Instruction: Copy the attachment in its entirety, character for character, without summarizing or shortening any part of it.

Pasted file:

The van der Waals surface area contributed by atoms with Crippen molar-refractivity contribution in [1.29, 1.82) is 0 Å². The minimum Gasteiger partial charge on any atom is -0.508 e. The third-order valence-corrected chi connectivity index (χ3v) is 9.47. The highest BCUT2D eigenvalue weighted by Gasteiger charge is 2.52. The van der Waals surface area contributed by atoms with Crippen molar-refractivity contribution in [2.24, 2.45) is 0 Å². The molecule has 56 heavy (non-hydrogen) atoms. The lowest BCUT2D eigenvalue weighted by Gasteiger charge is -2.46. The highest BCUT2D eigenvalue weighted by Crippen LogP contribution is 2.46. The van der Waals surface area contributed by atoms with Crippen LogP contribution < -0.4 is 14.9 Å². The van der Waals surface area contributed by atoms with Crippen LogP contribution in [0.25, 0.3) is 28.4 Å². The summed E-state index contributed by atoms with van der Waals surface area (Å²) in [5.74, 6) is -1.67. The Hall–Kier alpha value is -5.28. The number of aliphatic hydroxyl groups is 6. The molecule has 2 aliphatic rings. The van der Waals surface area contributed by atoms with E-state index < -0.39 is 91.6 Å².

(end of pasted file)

The van der Waals surface area contributed by atoms with Crippen molar-refractivity contribution in [1.29, 1.82) is 0 Å². The minimum Gasteiger partial charge on any atom is -0.508 e. The third-order valence-corrected chi connectivity index (χ3v) is 9.47. The highest BCUT2D eigenvalue weighted by Gasteiger charge is 2.52. The van der Waals surface area contributed by atoms with Crippen molar-refractivity contribution in [2.24, 2.45) is 0 Å². The molecule has 56 heavy (non-hydrogen) atoms. The lowest BCUT2D eigenvalue weighted by Gasteiger charge is -2.46. The highest BCUT2D eigenvalue weighted by Crippen LogP contribution is 2.46. The van der Waals surface area contributed by atoms with Crippen LogP contribution < -0.4 is 14.9 Å². The van der Waals surface area contributed by atoms with Crippen LogP contribution in [0.25, 0.3) is 28.4 Å². The summed E-state index contributed by atoms with van der Waals surface area (Å²) in [5.74, 6) is -1.67. The Hall–Kier alpha value is -5.28. The number of aliphatic hydroxyl groups is 6. The molecule has 2 aliphatic rings. The van der Waals surface area contributed by atoms with E-state index < -0.39 is 91.6 Å².